Why Is My Son Getting Into Fights At School?

Mother and teen daughterA frequent problem encountered by parents of teenagers, particularly teenage boys, is them getting into fights at school. Some parents see this behavior as typical for teenage boys, but in fact it can have dangerous consequences for a teenager. In addition, if this anti-social behavior isn’t addressed it will likely grow more severe as your son reaches adulthood. With this in mind, it is essential that you identify the reasons behind this violent behavior as quickly as possible so you can get your teen the help they need.

Possible Reasons For Violent Behavior

1 – Mental health issues – There are a number of different mental health problems that can cause violent outbursts, and this is particularly true for teenagers as these issues can be scary and confusing. If you believe that this could be the reason behind your son’s issues, it is incredibly important that you find the right help. A treatment program can provide therapy that will teach your son the skills he needs to cope with mental health problems in a safer and healthier way.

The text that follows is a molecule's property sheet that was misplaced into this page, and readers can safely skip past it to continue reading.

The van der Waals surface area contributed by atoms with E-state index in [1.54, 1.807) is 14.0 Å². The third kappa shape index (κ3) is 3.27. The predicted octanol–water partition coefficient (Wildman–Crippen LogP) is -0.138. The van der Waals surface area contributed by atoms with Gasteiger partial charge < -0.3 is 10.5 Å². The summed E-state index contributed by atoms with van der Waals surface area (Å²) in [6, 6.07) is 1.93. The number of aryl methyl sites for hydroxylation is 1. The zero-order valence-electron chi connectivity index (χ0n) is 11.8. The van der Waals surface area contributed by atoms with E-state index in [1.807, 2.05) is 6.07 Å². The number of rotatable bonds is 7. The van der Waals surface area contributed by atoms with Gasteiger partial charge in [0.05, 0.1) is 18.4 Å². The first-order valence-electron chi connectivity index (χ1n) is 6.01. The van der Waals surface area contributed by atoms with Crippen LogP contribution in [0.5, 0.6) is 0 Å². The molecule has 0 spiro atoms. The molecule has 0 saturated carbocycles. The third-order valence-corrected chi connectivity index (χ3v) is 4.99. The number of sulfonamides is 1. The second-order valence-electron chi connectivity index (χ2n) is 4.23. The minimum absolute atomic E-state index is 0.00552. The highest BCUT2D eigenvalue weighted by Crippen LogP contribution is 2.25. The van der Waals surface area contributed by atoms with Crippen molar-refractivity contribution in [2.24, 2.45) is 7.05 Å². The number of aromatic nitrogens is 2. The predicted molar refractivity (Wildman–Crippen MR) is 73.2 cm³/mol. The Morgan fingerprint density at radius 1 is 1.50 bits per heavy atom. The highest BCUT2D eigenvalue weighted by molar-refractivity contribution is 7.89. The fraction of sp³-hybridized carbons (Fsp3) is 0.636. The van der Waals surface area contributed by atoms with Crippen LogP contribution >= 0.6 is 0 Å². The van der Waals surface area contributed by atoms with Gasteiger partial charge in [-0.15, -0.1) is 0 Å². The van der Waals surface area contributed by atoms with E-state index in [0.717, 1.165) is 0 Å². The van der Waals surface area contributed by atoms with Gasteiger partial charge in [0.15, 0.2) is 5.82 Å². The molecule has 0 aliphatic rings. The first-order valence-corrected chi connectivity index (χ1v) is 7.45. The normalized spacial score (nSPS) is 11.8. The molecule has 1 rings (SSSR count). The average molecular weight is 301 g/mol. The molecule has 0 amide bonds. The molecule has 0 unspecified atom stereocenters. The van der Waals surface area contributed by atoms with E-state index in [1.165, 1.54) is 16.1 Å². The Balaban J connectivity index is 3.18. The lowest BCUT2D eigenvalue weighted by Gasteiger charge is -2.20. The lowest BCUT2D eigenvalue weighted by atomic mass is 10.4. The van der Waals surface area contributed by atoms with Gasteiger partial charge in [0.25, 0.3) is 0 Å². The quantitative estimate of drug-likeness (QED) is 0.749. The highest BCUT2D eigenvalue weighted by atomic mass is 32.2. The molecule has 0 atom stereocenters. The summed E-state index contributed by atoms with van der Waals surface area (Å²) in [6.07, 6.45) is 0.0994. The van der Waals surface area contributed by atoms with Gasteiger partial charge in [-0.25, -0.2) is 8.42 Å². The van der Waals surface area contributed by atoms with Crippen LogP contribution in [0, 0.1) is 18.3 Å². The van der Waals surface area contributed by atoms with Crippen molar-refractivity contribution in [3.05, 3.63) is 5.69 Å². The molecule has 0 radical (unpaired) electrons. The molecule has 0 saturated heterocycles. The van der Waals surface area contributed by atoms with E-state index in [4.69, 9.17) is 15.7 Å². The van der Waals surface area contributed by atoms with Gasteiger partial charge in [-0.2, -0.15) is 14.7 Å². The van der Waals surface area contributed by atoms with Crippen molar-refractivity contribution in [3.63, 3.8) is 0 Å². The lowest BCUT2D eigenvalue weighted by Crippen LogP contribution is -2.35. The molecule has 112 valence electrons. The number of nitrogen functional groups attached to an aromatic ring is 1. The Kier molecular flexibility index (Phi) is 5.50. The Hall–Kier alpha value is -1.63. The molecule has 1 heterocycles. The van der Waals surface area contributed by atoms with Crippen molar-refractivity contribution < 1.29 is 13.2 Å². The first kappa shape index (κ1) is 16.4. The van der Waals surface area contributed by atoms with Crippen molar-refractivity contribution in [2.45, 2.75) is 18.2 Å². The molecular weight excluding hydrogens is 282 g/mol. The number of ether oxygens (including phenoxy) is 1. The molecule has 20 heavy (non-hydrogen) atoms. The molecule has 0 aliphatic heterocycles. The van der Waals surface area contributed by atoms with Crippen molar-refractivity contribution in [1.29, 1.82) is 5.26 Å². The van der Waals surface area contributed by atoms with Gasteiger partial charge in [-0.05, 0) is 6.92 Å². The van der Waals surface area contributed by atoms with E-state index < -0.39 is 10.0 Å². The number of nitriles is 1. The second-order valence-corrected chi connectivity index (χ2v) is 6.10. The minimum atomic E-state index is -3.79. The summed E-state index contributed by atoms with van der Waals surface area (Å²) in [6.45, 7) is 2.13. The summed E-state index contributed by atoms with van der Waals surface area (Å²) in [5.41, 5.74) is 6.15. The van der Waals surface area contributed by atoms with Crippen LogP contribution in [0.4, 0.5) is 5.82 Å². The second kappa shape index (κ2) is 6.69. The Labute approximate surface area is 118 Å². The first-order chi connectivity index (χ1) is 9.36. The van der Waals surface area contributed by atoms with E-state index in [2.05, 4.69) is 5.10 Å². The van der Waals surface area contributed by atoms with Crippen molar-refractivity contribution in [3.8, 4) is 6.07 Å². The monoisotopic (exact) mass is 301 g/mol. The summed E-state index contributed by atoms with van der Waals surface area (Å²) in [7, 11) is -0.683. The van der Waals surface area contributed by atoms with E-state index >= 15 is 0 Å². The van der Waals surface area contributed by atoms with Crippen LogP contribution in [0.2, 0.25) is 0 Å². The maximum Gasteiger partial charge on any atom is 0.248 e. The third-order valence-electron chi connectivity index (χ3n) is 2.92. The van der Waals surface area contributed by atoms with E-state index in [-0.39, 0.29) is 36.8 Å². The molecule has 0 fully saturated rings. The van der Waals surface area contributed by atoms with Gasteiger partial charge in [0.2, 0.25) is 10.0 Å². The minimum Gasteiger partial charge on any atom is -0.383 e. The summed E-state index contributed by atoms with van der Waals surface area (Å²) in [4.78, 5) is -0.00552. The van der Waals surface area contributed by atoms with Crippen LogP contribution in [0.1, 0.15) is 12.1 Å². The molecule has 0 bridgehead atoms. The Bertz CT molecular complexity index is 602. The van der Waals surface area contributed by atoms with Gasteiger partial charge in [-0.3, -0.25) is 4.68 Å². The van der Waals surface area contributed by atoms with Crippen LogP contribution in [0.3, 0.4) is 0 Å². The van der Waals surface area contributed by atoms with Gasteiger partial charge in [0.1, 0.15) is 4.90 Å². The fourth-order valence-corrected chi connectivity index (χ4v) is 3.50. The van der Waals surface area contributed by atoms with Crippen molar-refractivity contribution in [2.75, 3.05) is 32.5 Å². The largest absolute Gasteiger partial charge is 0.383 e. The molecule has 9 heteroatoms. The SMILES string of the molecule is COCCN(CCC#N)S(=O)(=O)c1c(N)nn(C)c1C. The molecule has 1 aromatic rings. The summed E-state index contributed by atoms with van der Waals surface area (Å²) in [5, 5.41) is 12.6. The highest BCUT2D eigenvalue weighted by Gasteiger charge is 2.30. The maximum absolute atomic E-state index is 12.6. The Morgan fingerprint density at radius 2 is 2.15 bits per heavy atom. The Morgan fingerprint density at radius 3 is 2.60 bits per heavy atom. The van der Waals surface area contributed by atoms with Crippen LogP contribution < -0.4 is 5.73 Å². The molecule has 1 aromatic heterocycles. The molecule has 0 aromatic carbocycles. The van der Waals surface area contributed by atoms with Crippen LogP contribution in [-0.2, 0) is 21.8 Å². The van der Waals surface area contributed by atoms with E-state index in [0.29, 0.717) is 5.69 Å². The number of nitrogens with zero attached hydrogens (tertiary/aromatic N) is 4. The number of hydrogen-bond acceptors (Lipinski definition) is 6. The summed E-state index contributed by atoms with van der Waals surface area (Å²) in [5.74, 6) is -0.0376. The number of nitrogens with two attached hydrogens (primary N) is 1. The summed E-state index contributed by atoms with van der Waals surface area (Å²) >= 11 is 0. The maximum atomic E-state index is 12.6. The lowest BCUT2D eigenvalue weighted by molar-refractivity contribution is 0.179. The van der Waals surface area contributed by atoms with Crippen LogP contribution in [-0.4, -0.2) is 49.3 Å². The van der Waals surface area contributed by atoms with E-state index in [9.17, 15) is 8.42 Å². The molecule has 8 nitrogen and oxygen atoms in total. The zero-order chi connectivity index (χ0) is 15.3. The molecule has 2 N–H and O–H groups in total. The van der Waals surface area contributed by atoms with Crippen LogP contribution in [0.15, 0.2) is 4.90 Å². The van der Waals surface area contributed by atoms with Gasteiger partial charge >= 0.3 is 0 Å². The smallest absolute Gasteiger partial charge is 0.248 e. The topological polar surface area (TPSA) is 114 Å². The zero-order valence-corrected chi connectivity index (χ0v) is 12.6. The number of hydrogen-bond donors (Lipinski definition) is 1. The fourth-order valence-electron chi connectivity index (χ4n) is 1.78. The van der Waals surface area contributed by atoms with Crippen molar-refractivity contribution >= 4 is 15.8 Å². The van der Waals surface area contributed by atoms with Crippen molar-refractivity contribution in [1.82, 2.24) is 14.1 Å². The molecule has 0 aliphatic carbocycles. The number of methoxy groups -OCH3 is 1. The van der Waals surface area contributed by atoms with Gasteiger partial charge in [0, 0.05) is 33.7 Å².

2 – Anger management problems – Some teens simply have issues with controlling their anger and allowing it to dissipate in a healthy way. Luckily, there are classes that can help them learn the skills they need to deal with this issue. Even just talking to a counselor could help them better understand where their anger is coming from and help them develop better ways to deal with it.

3 – Bullying – It’s also possible that your teen is lashing out against bullying. In many cases, a person being bullied may feel like they are unable to get the help they need from authority figures. When this happens they often lash out violently once they hit their breaking point. Have a conversation with your teen and make sure that they are not being bullied if there have been a series of violent outbursts.

4 – Learning disorders – If a teen feels frustrated in the classroom due to issues with learning disorders, it can sometimes lead them to displace their anger onto peers. Talk to your teen about their academic performance and ask if they feel like they are living up to their potential in the classroom.

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